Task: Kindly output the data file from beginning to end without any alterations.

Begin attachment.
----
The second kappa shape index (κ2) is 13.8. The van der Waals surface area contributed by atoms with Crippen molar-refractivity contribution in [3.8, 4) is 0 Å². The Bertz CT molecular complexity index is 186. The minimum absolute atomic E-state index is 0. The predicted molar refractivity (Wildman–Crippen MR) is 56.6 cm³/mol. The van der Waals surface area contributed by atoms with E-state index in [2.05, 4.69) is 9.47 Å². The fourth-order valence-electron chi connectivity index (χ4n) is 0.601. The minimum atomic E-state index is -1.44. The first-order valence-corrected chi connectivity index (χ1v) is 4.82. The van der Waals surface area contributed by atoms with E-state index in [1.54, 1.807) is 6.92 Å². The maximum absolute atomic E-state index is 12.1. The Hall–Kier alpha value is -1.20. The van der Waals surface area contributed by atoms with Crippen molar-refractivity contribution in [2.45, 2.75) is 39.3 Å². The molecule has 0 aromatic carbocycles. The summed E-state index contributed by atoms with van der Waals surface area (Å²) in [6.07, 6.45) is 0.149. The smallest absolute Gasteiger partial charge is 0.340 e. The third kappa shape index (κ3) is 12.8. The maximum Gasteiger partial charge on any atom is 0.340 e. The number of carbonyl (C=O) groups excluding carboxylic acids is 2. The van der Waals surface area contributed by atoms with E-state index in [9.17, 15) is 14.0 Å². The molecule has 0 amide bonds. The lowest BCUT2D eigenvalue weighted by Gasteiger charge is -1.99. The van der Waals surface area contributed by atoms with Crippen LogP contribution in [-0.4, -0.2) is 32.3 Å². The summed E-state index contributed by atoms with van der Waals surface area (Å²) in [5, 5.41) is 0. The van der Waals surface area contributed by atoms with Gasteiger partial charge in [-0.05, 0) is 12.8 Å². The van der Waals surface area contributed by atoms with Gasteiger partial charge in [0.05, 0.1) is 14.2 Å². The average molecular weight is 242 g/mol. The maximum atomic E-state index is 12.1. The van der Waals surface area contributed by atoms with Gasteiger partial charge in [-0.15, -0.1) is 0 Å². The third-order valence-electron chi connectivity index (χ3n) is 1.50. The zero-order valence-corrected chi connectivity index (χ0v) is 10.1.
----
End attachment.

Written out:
The second kappa shape index (κ2) is 13.8. The van der Waals surface area contributed by atoms with Crippen molar-refractivity contribution in [3.8, 4) is 0 Å². The Bertz CT molecular complexity index is 186. The minimum absolute atomic E-state index is 0. The predicted molar refractivity (Wildman–Crippen MR) is 56.6 cm³/mol. The van der Waals surface area contributed by atoms with E-state index in [2.05, 4.69) is 9.47 Å². The fourth-order valence-electron chi connectivity index (χ4n) is 0.601. The minimum atomic E-state index is -1.44. The first-order valence-corrected chi connectivity index (χ1v) is 4.82. The van der Waals surface area contributed by atoms with E-state index in [1.54, 1.807) is 6.92 Å². The maximum absolute atomic E-state index is 12.1. The Hall–Kier alpha value is -1.20. The van der Waals surface area contributed by atoms with Crippen molar-refractivity contribution in [2.45, 2.75) is 39.3 Å². The molecule has 0 aromatic carbocycles. The summed E-state index contributed by atoms with van der Waals surface area (Å²) in [6.07, 6.45) is 0.149. The smallest absolute Gasteiger partial charge is 0.340 e. The third kappa shape index (κ3) is 12.8. The maximum Gasteiger partial charge on any atom is 0.340 e. The number of carbonyl (C=O) groups excluding carboxylic acids is 2. The van der Waals surface area contributed by atoms with E-state index in [9.17, 15) is 14.0 Å². The molecule has 0 amide bonds. The lowest BCUT2D eigenvalue weighted by Gasteiger charge is -1.99. The van der Waals surface area contributed by atoms with Crippen LogP contribution in [-0.4, -0.2) is 32.3 Å². The summed E-state index contributed by atoms with van der Waals surface area (Å²) in [5, 5.41) is 0. The van der Waals surface area contributed by atoms with Gasteiger partial charge in [-0.05, 0) is 12.8 Å². The van der Waals surface area contributed by atoms with Gasteiger partial charge in [0.05, 0.1) is 14.2 Å². The average molecular weight is 242 g/mol. The maximum atomic E-state index is 12.1. The van der Waals surface area contributed by atoms with Gasteiger partial charge in [-0.15, -0.1) is 0 Å². The third-order valence-electron chi connectivity index (χ3n) is 1.50. The zero-order valence-corrected chi connectivity index (χ0v) is 10.1.